So far, House GOP leaders have tried to balance the practical considerations of many individual lawmakers who want to keep their hometown earmarks with the broader political imperative of looking tough on spending and restoring the party’s reputation for fiscal responsibility.
GOP leaders so far have embraced a short-term earmark moratorium that would last only as long as it would take a bipartisan panel to come up with a reform plan. But that moratorium could last as little as a few weeks — making it more of a timeout than a moratorium — and the GOP has not yet shown a willingness to forgo its earmarks unless Democrats also agree to do so. Given that Democrats have all but ignored the GOP request, the ball is effectively in the Republicans’ court. Do they up the ante and pledge to give up their earmarks in the name of fiscal responsibility — in sync with McCain’s anti-pork crusade and President Bush’s call to cut earmarks in half — or do they keep trying to paint Democrats as big porkers while quietly continuing to secure thousands of earmarks themselves?
Michael Steel, spokesman for House Minority Leader John Boehner (R-Ohio), said McCain’s emergence will “increase pressure on the House Democratic leadership” to join GOP calls for earmark reform. He also said he saw no conflict between the House GOP position and McCain’s vow to nuke all earmarks.
“The only thing standing in the way of comprehensive earmark reform is Democrats,” Steel said.
“I think the ball is firmly in the Democratic leadership’s court on this issue,” he said. “We will continue using all of the tools in the minority in the House in forcing Democrats to join us in working on this issue.”
Appropriators, not surprisingly, are strongly resisting a unilateral moratorium.
“I think if you do that it’s almost like unilateral term limits,” said Rep. Jack Kingston (R-Ga.), an appropriator who has co-authored a bill that would create an earmark-reform panel and halt earmarks until reforms are made. “I don’t know that the political posturing would be worth the substantive loss. ”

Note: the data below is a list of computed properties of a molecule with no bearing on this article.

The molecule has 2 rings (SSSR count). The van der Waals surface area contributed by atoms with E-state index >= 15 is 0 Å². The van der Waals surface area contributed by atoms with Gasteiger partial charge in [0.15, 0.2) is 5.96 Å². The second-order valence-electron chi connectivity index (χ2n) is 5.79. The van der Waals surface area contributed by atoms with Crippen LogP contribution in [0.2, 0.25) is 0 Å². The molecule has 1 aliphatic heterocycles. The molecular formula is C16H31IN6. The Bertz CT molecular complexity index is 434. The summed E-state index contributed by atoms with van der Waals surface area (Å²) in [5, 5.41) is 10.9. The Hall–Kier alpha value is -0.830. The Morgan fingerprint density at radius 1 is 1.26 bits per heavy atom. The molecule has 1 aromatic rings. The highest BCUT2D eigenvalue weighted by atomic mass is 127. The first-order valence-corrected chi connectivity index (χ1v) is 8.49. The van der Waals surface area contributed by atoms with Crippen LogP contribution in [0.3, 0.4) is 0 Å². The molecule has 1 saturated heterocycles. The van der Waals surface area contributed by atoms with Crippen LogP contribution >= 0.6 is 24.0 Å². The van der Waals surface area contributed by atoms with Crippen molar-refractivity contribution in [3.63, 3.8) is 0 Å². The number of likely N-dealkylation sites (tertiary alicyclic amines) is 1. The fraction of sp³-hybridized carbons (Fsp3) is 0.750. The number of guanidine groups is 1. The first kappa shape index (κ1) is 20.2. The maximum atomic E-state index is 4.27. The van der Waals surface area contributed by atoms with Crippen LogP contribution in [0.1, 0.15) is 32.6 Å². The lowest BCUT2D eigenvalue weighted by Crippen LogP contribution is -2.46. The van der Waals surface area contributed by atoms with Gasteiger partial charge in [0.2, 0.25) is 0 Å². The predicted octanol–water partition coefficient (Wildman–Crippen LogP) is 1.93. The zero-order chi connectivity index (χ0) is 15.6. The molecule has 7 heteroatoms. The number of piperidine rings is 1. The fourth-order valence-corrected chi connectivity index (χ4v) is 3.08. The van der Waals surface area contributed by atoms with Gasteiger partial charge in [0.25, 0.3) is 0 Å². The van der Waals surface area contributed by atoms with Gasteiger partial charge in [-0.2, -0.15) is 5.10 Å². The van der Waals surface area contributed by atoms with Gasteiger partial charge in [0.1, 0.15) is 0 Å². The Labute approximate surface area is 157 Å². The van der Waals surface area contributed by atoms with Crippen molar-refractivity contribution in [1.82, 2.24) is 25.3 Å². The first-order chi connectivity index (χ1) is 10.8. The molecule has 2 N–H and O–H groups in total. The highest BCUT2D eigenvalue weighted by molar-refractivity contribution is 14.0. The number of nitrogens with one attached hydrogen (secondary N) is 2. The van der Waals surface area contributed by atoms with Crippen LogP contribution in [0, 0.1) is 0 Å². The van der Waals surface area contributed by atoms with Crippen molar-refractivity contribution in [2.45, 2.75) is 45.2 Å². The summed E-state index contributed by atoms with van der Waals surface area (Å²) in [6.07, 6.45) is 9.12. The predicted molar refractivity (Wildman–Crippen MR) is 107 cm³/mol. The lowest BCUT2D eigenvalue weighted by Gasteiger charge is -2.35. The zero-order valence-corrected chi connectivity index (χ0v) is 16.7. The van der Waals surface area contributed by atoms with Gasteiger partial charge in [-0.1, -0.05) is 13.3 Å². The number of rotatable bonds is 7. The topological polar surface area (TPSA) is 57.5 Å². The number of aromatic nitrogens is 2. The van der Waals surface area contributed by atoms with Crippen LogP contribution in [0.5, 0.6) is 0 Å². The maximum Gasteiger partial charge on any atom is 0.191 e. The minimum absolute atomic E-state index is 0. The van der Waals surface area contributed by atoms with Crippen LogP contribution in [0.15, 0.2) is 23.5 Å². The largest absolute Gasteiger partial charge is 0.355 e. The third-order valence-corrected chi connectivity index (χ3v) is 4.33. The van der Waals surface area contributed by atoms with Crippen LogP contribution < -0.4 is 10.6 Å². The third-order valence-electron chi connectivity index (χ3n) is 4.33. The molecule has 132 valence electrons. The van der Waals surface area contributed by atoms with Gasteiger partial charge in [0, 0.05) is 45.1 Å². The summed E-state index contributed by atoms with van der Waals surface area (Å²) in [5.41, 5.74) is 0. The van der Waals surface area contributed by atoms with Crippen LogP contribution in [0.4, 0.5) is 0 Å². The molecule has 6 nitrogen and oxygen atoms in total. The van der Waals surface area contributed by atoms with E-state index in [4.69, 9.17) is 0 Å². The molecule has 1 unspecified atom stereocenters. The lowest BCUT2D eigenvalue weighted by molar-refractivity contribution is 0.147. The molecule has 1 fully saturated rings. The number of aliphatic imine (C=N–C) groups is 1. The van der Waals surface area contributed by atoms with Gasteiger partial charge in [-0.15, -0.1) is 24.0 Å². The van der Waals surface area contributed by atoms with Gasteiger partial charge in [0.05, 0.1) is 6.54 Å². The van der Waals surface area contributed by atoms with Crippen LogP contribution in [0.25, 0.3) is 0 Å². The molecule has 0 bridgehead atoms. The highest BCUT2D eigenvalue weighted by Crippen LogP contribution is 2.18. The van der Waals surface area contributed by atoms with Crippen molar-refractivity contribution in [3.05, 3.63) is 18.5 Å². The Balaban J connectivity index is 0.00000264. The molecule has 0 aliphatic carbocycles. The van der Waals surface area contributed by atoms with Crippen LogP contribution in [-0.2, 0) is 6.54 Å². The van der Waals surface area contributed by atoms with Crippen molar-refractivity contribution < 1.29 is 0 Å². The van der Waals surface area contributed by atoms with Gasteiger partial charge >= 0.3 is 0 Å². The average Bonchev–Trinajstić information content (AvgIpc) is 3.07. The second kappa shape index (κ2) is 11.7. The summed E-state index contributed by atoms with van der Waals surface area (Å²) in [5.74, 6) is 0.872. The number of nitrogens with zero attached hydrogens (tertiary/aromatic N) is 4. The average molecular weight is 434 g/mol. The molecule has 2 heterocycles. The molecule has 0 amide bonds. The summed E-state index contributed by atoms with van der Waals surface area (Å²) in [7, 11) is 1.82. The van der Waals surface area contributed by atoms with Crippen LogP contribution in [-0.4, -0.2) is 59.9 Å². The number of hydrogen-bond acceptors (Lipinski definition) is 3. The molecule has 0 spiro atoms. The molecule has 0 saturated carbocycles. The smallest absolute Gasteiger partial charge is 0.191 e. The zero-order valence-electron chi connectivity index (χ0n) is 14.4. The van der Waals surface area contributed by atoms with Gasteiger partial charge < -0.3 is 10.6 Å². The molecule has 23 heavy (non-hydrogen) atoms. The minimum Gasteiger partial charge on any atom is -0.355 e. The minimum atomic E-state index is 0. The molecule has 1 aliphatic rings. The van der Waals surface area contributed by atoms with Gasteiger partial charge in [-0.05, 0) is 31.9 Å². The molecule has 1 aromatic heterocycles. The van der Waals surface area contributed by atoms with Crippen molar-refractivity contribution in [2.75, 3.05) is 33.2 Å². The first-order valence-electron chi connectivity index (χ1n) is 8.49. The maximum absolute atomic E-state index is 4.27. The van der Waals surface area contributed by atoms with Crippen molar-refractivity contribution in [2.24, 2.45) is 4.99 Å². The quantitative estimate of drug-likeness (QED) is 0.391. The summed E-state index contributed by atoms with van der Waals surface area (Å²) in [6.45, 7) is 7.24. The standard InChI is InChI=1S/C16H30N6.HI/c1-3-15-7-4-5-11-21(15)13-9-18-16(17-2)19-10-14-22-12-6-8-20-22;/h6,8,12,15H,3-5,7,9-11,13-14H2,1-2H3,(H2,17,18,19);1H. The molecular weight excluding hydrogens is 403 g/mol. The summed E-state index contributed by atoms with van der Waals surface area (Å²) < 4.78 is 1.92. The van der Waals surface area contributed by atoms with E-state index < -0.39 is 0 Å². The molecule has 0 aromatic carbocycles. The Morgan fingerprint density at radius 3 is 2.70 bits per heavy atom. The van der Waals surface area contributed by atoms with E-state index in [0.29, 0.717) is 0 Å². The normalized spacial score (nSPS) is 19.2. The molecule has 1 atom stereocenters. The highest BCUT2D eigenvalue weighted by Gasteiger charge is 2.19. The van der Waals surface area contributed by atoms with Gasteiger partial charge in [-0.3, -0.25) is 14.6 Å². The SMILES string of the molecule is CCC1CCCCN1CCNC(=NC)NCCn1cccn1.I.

Fellow appropriator Rep. Mike Simpson (R-Idaho) said that the current Republican game plan is fine — putting pressure on Democrats by calling for a moratorium and a bipartisan study committee — and he ridiculed a unilateral moratorium.
“I think that would be stupid,” he said. “You don’t unilaterally disarm yourself.”
Simpson said most earmarks are not wasteful. “What bothers me is all the rhetoric … everyone is talking about. They’ve now convinced people that earmarks equal wasteful spending. A very small amount are wasteful spending.”
Agreeing to a yearlong moratorium would cede Congress’ constitutional authority to direct spending, and “that suggests that all the wisdom lies in the White House,” Simpson said.
Flake, meanwhile, is warning both parties that unless there is a moratorium, he is planning to amp up his attempts to kill earmarks on the floor. “I guarantee this year there will be many, many, many more amendments on the floor, on both Republican and Democratic earmarks,” he said. “If they want to deal with that in an election year. …”